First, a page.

In 2022, the topic of the war in Ukraine was firmly on the public agenda in Europe. But it was especially loved by the authorities of European countries, becoming an almost universal tool for shifting public attention from internal problems to external successes in the “heroic struggle for freedom and democracy” in the outskirts of Eastern Europe. The greater the difficulties experienced by the socio-economic sphere of the states, the more often and more acutely their leaders raised the issue of the “sacred debt” to Ukraine. The UK was not an exception, where the crisis phenomena of the last year were among the most acute, which by the law of correlation intensified London’s attention to the Ukrainian issue.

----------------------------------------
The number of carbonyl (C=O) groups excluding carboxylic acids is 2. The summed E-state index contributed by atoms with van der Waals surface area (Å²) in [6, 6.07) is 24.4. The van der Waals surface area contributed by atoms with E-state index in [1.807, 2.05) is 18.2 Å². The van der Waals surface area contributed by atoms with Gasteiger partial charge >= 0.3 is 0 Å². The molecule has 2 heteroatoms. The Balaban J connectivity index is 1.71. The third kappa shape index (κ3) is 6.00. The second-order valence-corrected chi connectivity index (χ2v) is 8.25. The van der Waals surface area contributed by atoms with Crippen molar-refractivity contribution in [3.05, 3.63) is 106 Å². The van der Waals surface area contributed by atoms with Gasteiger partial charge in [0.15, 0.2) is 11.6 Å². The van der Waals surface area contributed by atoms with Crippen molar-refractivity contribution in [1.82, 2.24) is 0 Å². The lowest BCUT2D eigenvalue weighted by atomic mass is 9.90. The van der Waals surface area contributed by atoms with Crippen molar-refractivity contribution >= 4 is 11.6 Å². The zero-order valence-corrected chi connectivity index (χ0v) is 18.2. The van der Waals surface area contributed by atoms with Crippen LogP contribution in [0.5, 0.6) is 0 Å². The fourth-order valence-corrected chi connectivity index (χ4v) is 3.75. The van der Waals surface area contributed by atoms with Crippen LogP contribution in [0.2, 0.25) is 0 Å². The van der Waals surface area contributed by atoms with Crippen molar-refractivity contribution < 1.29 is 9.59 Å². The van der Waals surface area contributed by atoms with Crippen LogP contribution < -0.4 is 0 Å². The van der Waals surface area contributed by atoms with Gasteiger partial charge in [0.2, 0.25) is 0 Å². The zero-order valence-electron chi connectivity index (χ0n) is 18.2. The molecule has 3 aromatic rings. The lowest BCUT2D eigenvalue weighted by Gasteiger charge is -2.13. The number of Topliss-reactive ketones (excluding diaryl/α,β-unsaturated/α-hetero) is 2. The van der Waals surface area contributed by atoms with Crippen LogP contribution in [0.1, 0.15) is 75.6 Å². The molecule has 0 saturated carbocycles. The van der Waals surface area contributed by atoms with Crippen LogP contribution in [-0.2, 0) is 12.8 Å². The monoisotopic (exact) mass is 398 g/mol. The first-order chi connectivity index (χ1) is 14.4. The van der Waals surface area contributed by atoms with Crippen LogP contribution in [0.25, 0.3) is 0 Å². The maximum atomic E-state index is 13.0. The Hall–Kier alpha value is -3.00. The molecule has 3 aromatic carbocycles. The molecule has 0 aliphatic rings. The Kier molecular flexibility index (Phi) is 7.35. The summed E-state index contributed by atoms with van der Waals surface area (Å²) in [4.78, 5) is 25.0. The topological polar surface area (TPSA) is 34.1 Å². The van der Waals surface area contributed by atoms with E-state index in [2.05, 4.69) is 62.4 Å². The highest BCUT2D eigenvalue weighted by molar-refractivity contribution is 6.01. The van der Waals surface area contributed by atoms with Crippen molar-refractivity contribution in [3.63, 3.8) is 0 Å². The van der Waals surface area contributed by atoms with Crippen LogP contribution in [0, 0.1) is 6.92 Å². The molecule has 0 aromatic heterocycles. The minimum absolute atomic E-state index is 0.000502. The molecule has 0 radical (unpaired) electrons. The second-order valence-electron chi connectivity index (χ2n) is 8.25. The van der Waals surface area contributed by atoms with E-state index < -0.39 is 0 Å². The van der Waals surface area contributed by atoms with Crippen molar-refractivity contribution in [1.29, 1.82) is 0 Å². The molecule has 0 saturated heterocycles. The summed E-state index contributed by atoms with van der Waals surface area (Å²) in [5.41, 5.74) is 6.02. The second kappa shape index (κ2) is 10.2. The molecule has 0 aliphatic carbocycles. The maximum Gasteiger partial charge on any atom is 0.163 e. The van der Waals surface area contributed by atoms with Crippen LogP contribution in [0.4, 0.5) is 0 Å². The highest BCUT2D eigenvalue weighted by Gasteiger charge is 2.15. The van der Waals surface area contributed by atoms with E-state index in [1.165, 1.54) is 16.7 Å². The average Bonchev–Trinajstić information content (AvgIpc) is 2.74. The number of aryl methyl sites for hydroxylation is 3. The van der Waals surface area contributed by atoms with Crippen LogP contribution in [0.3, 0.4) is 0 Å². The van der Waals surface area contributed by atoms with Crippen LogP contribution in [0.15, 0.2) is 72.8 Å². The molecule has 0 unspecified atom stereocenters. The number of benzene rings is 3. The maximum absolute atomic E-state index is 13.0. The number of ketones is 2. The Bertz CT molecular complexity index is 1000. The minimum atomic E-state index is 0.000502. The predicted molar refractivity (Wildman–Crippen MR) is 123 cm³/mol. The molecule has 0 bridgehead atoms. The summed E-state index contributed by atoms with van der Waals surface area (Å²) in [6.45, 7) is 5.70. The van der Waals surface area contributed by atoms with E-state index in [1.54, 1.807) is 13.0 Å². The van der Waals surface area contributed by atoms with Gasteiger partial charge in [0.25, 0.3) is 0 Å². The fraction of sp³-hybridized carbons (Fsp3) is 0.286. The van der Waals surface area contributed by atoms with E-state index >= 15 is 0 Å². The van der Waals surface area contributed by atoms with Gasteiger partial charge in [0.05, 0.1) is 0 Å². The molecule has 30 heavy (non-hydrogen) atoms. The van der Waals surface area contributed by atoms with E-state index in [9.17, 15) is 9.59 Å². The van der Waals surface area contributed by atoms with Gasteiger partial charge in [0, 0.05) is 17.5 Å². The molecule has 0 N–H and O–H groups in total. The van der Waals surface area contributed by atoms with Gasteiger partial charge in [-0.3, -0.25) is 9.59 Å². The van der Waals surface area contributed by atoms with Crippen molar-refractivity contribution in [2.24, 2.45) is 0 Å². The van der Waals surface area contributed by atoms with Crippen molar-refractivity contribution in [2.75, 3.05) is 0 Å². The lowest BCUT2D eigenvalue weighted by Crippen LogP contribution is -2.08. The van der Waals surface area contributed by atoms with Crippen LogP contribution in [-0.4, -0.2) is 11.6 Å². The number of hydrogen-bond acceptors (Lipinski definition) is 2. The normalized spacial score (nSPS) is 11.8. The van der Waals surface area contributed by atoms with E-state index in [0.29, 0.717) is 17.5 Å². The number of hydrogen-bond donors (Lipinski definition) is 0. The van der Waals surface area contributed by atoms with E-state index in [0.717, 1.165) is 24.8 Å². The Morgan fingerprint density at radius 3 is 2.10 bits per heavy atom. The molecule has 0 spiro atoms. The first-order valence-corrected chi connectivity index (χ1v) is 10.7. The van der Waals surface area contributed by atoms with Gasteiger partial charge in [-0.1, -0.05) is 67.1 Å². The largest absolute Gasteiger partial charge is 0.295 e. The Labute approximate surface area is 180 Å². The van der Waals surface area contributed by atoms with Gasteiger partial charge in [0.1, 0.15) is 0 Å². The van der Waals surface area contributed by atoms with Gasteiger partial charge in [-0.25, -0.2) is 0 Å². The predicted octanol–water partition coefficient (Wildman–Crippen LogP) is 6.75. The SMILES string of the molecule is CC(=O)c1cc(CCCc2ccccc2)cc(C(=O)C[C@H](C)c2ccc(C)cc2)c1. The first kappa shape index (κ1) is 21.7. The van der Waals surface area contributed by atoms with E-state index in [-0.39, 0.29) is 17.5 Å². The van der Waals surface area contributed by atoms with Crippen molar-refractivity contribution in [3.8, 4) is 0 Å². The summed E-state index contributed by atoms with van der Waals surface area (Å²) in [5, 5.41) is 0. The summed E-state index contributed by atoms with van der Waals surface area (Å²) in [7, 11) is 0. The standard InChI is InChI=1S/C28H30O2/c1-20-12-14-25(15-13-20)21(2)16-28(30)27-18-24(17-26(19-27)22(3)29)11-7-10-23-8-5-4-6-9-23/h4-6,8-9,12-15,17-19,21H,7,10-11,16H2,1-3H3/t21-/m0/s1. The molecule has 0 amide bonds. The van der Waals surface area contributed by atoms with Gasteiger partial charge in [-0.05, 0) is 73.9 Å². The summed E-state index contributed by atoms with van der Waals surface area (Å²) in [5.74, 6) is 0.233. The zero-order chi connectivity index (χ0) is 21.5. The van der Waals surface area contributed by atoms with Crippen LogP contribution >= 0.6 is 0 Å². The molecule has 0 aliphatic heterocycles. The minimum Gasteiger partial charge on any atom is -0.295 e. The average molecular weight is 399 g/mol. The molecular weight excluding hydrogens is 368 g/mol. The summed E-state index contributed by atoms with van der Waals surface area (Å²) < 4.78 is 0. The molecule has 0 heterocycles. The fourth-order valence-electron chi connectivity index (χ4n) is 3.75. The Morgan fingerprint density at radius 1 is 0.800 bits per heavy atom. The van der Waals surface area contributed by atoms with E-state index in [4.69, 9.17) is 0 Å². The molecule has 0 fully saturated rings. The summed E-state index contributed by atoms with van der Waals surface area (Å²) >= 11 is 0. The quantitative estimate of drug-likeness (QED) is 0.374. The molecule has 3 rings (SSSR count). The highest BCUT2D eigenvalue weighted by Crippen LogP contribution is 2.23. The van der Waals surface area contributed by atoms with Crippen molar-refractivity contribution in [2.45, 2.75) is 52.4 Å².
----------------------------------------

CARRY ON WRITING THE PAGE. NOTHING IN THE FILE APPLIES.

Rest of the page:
Thus, most recently, Charles III made his first official visit abroad to Germany. It was originally supposed to be France, but the protests against pension reform that swept it away made the trip “unsafe”. More importantly, they reminded the British monarch too much of similar social problems and strikes in Britain, and immediately relegated the Ukrainian agenda to a well-earned low priority. On the contrary, a quieter and more prosperous Germany contributed most to the pompous “salvation of Europe”. Not surprisingly, Ukraine was one of the key themes of Charles III’s speech in the Bundestag on March 30, in which he did not skimp on high-flown populism. The son of Elizabeth II stated that the conflict “has inflicted the most unimaginable suffering on so many innocent people,” and “countless lives have been destroyed; freedom and human dignity have been trampled in the most brutal way. The security of Europe has been threatened, together with our democratic values. Even as we abhor the appalling scenes of destruction, we can take heart from our unity – in defense of Ukraine, of peace and freedom.”